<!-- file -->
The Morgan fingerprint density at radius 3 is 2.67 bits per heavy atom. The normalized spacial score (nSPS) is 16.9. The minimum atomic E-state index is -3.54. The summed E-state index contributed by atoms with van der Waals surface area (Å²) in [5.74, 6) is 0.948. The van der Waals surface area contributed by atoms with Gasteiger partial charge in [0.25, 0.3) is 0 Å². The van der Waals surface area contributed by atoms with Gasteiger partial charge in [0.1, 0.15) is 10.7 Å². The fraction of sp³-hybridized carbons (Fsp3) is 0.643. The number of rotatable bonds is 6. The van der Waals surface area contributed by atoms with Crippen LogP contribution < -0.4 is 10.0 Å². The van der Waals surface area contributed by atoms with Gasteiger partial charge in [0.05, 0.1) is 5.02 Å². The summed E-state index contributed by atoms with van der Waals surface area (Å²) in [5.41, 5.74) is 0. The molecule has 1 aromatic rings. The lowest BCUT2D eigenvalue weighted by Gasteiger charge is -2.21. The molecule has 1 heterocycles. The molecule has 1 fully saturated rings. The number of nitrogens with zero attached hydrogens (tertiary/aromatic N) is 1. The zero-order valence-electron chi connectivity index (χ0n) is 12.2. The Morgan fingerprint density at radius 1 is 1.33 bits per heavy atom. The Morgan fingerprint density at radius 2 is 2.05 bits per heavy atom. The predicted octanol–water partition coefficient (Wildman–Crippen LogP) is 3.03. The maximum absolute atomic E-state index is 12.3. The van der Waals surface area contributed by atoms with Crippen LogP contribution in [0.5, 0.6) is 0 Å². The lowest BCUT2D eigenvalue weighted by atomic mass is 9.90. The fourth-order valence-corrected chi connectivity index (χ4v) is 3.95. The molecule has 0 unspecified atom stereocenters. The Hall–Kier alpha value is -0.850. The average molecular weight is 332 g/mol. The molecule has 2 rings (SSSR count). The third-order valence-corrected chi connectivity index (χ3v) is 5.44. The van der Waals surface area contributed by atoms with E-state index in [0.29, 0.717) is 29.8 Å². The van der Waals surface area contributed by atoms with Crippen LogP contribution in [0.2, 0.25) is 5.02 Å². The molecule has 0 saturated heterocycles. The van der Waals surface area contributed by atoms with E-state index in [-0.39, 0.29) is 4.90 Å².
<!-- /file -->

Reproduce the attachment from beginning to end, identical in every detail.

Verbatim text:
The Morgan fingerprint density at radius 3 is 2.67 bits per heavy atom. The normalized spacial score (nSPS) is 16.9. The minimum atomic E-state index is -3.54. The summed E-state index contributed by atoms with van der Waals surface area (Å²) in [5.74, 6) is 0.948. The van der Waals surface area contributed by atoms with Gasteiger partial charge in [0.25, 0.3) is 0 Å². The van der Waals surface area contributed by atoms with Gasteiger partial charge in [0.1, 0.15) is 10.7 Å². The fraction of sp³-hybridized carbons (Fsp3) is 0.643. The number of rotatable bonds is 6. The van der Waals surface area contributed by atoms with Crippen LogP contribution < -0.4 is 10.0 Å². The van der Waals surface area contributed by atoms with Gasteiger partial charge in [0.05, 0.1) is 5.02 Å². The summed E-state index contributed by atoms with van der Waals surface area (Å²) in [5.41, 5.74) is 0. The molecule has 1 aromatic rings. The lowest BCUT2D eigenvalue weighted by Gasteiger charge is -2.21. The molecule has 1 heterocycles. The molecule has 1 fully saturated rings. The number of nitrogens with zero attached hydrogens (tertiary/aromatic N) is 1. The zero-order valence-electron chi connectivity index (χ0n) is 12.2. The Morgan fingerprint density at radius 1 is 1.33 bits per heavy atom. The Morgan fingerprint density at radius 2 is 2.05 bits per heavy atom. The predicted octanol–water partition coefficient (Wildman–Crippen LogP) is 3.03. The maximum absolute atomic E-state index is 12.3. The van der Waals surface area contributed by atoms with Crippen LogP contribution in [0.5, 0.6) is 0 Å². The lowest BCUT2D eigenvalue weighted by atomic mass is 9.90. The fourth-order valence-corrected chi connectivity index (χ4v) is 3.95. The molecule has 0 unspecified atom stereocenters. The Hall–Kier alpha value is -0.850. The average molecular weight is 332 g/mol. The molecule has 2 rings (SSSR count). The third-order valence-corrected chi connectivity index (χ3v) is 5.44. The van der Waals surface area contributed by atoms with E-state index in [0.29, 0.717) is 29.8 Å². The van der Waals surface area contributed by atoms with Crippen LogP contribution in [0.2, 0.25) is 5.02 Å². The molecule has 0 saturated heterocycles. The van der Waals surface area contributed by atoms with E-state index in [-0.39, 0.29) is 4.90 Å².